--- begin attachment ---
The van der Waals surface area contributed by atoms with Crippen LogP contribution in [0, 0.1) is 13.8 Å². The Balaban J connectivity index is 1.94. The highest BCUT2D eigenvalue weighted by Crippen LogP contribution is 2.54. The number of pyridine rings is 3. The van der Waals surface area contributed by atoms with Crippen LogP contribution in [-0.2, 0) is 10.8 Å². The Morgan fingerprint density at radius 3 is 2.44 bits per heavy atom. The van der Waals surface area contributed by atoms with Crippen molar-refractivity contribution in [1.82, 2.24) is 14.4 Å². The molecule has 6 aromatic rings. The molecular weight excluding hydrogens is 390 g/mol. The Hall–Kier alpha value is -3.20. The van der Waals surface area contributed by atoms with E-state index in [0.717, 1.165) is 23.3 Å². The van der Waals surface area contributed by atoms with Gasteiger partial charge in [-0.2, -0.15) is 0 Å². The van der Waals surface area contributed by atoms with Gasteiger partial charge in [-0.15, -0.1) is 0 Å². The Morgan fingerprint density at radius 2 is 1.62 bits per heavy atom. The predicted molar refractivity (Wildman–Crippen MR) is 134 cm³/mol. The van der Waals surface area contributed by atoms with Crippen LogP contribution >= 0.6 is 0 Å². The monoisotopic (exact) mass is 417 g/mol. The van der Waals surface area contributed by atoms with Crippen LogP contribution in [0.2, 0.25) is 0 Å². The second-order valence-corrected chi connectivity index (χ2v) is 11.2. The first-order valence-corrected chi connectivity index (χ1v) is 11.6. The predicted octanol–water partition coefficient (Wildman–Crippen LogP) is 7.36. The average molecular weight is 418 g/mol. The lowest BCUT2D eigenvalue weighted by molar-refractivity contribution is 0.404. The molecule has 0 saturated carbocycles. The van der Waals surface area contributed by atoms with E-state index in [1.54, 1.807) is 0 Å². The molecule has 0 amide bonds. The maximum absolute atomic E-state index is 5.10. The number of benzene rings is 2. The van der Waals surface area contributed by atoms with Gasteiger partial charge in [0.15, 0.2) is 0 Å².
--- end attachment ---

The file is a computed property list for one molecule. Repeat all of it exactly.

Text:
The van der Waals surface area contributed by atoms with Crippen LogP contribution in [0, 0.1) is 13.8 Å². The Balaban J connectivity index is 1.94. The highest BCUT2D eigenvalue weighted by Crippen LogP contribution is 2.54. The number of pyridine rings is 3. The van der Waals surface area contributed by atoms with Crippen LogP contribution in [-0.2, 0) is 10.8 Å². The Morgan fingerprint density at radius 3 is 2.44 bits per heavy atom. The van der Waals surface area contributed by atoms with Crippen molar-refractivity contribution in [1.82, 2.24) is 14.4 Å². The molecule has 6 aromatic rings. The molecular weight excluding hydrogens is 390 g/mol. The Hall–Kier alpha value is -3.20. The van der Waals surface area contributed by atoms with E-state index in [0.717, 1.165) is 23.3 Å². The van der Waals surface area contributed by atoms with Gasteiger partial charge in [-0.2, -0.15) is 0 Å². The van der Waals surface area contributed by atoms with Gasteiger partial charge in [-0.15, -0.1) is 0 Å². The Morgan fingerprint density at radius 2 is 1.62 bits per heavy atom. The predicted molar refractivity (Wildman–Crippen MR) is 134 cm³/mol. The van der Waals surface area contributed by atoms with Crippen LogP contribution >= 0.6 is 0 Å². The monoisotopic (exact) mass is 417 g/mol. The van der Waals surface area contributed by atoms with Crippen LogP contribution in [0.2, 0.25) is 0 Å². The second-order valence-corrected chi connectivity index (χ2v) is 11.2. The first-order valence-corrected chi connectivity index (χ1v) is 11.6. The predicted octanol–water partition coefficient (Wildman–Crippen LogP) is 7.36. The average molecular weight is 418 g/mol. The lowest BCUT2D eigenvalue weighted by molar-refractivity contribution is 0.404. The molecule has 0 saturated carbocycles. The van der Waals surface area contributed by atoms with E-state index in [1.54, 1.807) is 0 Å². The molecule has 0 amide bonds. The maximum absolute atomic E-state index is 5.10. The number of benzene rings is 2. The van der Waals surface area contributed by atoms with Gasteiger partial charge in [0.15, 0.2) is 0 Å².